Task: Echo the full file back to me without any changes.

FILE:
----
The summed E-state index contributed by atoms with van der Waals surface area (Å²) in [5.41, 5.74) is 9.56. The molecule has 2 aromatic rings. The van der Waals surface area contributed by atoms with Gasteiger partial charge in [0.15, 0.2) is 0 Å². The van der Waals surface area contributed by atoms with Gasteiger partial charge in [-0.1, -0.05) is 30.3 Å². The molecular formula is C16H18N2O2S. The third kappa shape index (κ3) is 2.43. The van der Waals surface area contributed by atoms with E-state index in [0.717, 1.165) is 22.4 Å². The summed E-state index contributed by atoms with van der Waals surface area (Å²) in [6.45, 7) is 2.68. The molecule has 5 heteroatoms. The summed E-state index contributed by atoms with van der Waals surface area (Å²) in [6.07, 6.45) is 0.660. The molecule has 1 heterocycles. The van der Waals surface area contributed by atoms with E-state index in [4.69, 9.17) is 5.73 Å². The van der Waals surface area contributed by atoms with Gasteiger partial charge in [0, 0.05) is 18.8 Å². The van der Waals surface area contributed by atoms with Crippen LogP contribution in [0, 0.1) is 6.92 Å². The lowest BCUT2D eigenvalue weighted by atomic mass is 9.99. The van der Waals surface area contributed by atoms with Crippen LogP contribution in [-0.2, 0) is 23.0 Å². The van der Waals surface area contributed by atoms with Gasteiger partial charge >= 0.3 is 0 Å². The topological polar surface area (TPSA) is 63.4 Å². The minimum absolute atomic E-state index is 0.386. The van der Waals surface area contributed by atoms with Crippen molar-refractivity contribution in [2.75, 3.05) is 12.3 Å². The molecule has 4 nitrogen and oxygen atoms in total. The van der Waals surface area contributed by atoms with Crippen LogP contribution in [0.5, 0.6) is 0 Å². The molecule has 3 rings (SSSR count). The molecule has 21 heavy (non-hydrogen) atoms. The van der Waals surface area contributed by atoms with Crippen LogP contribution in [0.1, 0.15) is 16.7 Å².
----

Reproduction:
The summed E-state index contributed by atoms with van der Waals surface area (Å²) in [5.41, 5.74) is 9.56. The molecule has 2 aromatic rings. The van der Waals surface area contributed by atoms with Gasteiger partial charge in [0.15, 0.2) is 0 Å². The van der Waals surface area contributed by atoms with Gasteiger partial charge in [-0.1, -0.05) is 30.3 Å². The molecular formula is C16H18N2O2S. The third kappa shape index (κ3) is 2.43. The van der Waals surface area contributed by atoms with E-state index in [0.717, 1.165) is 22.4 Å². The summed E-state index contributed by atoms with van der Waals surface area (Å²) in [6.45, 7) is 2.68. The molecule has 5 heteroatoms. The summed E-state index contributed by atoms with van der Waals surface area (Å²) in [6.07, 6.45) is 0.660. The molecule has 1 heterocycles. The van der Waals surface area contributed by atoms with E-state index in [4.69, 9.17) is 5.73 Å². The van der Waals surface area contributed by atoms with Gasteiger partial charge in [0, 0.05) is 18.8 Å². The van der Waals surface area contributed by atoms with Crippen LogP contribution in [0, 0.1) is 6.92 Å². The lowest BCUT2D eigenvalue weighted by atomic mass is 9.99. The van der Waals surface area contributed by atoms with Crippen LogP contribution in [-0.2, 0) is 23.0 Å². The van der Waals surface area contributed by atoms with Gasteiger partial charge >= 0.3 is 0 Å². The topological polar surface area (TPSA) is 63.4 Å². The minimum absolute atomic E-state index is 0.386. The van der Waals surface area contributed by atoms with Crippen molar-refractivity contribution in [2.75, 3.05) is 12.3 Å². The molecule has 4 nitrogen and oxygen atoms in total. The van der Waals surface area contributed by atoms with Crippen LogP contribution in [0.5, 0.6) is 0 Å². The molecule has 3 rings (SSSR count). The molecule has 21 heavy (non-hydrogen) atoms. The van der Waals surface area contributed by atoms with Crippen LogP contribution in [0.1, 0.15) is 16.7 Å².